One of the greatest sensations in scuba diving is the feeling of weightlessness. Whether you are hovering off the bow of a wreck, or drifting along a coral reef, perfect buoyancy is a key part of diving safely and enjoyably.
Here are five diving tips from the PADI Peak Performance Buoyancy Specialty Diver course that could help you:
1) Weight check: during your PADI Open Water Diver course, you practised checking for proper weighting at the start of each dive – make sure you continue this practice! Carrying too much weight is a classic error that divers make. Doing so will not only affect your buoyancy, but also impact your gas consumption as you work harder to maintain your trim and lug that unnecessary lead around with you!
2) Know your fresh from your salt: if your diving environments include both inland sites such as lakes and quarries, and as coastal sea water destinations, you need to be sure to address this by adjusting your weights accordingly. You are going to need more weight in the salt water environment (if you can’t remember which way it goes, remember that the Dead Sea is where you float – and the sea is salty!). Don’t be lazy and keep your weights the same between both locations!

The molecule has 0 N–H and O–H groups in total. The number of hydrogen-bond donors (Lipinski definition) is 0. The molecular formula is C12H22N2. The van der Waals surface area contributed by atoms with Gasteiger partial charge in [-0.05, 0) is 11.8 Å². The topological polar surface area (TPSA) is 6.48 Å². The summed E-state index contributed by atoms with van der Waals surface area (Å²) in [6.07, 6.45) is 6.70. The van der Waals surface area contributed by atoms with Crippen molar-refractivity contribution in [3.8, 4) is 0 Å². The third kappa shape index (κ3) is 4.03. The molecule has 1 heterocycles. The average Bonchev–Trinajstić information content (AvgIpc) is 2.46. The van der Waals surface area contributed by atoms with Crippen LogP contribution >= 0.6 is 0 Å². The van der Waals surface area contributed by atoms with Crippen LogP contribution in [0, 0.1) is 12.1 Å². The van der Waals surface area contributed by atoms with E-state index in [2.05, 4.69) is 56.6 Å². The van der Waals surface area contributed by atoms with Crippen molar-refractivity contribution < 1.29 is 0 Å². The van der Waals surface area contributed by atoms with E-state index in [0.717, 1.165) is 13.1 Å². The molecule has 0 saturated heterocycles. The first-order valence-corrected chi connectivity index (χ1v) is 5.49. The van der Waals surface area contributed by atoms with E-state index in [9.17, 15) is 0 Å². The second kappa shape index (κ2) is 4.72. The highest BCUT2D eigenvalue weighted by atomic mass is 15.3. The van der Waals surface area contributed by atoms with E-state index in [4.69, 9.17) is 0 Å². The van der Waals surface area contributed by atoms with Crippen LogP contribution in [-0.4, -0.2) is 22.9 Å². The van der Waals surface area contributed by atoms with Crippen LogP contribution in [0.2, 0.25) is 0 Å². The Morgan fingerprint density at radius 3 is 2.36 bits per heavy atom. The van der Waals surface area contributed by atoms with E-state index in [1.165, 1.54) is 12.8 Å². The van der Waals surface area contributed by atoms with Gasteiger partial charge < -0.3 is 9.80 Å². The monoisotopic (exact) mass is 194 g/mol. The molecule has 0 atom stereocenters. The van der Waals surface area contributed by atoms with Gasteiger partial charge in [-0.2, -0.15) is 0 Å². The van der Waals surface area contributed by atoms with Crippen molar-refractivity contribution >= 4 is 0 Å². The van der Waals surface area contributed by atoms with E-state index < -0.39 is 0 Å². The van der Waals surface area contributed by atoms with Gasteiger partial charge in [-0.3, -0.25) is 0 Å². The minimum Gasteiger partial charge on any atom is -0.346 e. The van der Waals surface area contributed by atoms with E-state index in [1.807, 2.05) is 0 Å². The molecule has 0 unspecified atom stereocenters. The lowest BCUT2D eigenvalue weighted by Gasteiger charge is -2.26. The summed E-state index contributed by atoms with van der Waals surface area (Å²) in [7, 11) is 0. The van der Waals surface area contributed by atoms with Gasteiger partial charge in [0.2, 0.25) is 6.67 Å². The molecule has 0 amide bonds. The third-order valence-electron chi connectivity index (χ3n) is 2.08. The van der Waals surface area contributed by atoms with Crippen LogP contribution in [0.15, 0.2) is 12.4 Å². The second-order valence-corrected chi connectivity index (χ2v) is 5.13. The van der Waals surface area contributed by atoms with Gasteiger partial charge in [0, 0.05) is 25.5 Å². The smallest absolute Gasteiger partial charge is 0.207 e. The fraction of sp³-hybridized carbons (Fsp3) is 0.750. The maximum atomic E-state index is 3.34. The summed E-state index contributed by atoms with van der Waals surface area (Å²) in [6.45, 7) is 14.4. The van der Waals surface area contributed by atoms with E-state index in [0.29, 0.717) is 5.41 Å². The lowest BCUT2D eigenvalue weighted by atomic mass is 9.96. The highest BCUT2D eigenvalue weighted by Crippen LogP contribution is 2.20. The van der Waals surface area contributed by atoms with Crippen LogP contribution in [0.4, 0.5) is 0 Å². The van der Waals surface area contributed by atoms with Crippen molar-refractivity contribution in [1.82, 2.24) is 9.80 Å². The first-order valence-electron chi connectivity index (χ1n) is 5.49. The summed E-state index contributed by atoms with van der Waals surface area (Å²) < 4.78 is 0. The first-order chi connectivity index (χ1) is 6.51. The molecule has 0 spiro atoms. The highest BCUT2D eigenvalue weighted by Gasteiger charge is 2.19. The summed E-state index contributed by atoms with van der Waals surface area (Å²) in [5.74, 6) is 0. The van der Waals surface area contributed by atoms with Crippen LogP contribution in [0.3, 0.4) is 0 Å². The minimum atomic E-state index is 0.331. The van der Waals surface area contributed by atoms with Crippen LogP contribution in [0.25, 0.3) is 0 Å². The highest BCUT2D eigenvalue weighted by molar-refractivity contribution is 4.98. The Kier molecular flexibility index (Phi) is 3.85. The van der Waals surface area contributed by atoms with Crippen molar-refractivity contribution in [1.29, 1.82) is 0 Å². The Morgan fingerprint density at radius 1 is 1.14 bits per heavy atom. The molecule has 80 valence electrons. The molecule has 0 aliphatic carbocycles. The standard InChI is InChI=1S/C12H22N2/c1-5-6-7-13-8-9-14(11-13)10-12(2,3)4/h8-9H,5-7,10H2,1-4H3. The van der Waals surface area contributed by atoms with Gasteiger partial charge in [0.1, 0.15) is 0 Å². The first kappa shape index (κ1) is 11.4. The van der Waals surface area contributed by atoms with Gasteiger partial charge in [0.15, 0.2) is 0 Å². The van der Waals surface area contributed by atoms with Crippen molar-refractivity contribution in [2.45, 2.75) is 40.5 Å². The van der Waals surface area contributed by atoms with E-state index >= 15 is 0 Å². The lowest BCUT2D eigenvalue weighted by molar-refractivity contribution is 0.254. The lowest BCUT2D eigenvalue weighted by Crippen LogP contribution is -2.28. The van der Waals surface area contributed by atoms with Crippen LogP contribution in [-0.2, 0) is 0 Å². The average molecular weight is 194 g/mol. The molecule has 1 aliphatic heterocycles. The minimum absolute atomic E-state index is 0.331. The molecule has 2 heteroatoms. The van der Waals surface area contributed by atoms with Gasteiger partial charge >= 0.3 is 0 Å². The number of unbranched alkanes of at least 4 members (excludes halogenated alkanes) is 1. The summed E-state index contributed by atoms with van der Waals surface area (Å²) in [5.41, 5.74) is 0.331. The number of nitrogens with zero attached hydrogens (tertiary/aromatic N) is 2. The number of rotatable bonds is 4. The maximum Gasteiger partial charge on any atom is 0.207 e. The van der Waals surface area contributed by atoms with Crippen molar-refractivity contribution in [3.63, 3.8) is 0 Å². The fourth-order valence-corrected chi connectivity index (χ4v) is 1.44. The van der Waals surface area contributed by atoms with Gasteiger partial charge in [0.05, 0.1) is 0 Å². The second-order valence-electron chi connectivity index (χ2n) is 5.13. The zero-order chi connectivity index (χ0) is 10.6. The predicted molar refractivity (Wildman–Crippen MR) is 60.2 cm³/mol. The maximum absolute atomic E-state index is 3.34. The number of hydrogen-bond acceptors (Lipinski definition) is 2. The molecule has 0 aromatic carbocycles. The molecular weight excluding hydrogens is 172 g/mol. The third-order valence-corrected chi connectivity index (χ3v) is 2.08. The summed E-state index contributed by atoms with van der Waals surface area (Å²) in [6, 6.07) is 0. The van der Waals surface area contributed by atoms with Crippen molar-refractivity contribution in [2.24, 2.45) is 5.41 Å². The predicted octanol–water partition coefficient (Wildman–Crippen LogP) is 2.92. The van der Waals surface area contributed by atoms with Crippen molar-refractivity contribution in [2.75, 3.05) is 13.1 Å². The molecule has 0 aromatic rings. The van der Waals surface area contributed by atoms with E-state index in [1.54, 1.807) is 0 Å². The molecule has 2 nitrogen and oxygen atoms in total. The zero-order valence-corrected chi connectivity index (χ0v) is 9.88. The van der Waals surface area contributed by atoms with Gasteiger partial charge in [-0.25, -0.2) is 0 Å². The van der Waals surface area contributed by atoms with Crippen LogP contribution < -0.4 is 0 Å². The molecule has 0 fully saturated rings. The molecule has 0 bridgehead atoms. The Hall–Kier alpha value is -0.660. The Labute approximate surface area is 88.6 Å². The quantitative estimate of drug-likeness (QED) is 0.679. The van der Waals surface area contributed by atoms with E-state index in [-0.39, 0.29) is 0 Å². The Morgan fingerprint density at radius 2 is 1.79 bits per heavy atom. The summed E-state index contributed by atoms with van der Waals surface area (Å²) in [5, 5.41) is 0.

3) Keep track: use your logbook or ScubaEarth to record the amount of weight you use with different exposure suits – if you have a tropical holiday each year in a thinner suit, this allows you to check back on the weight you used last time and go straight to the right amount, without wasting time trying to remember what you use last year…
4) Don’t carry it all on your hips: many BCDs now have integrated weights and trim pockets for you to effectively locate weights around your equipment, whilst still being able to safely ditch them in an emergency. If you dive with a lot of lead, this can be much more comfortable, as well as helping ensure you have good trim in the water. Your PADI instructor can show you different options for weight systems.
5) Trim up: correct body positioning in the water not only helps your buoyancy, but also ensures your fin kicks and movement through the water is as efficient as possible. You should be moving through the water in a horizontal position – the more upright you are, the more resistance you will encounter and the harder you have to work (as well as meaning your fins are more likely to make contact with the sea bed reef below you)
The PADI Peak Performance Buoyancy covers all these buoyancy tips and far more over the course of two dives and classroom sessions with your PADI Instructor – it’s an ideal way to work on your buoyancy whilst getting more diving experience under the guidance of a PADI Pro. Be sure to contact us to book onto a course and get that perfect buoyancy!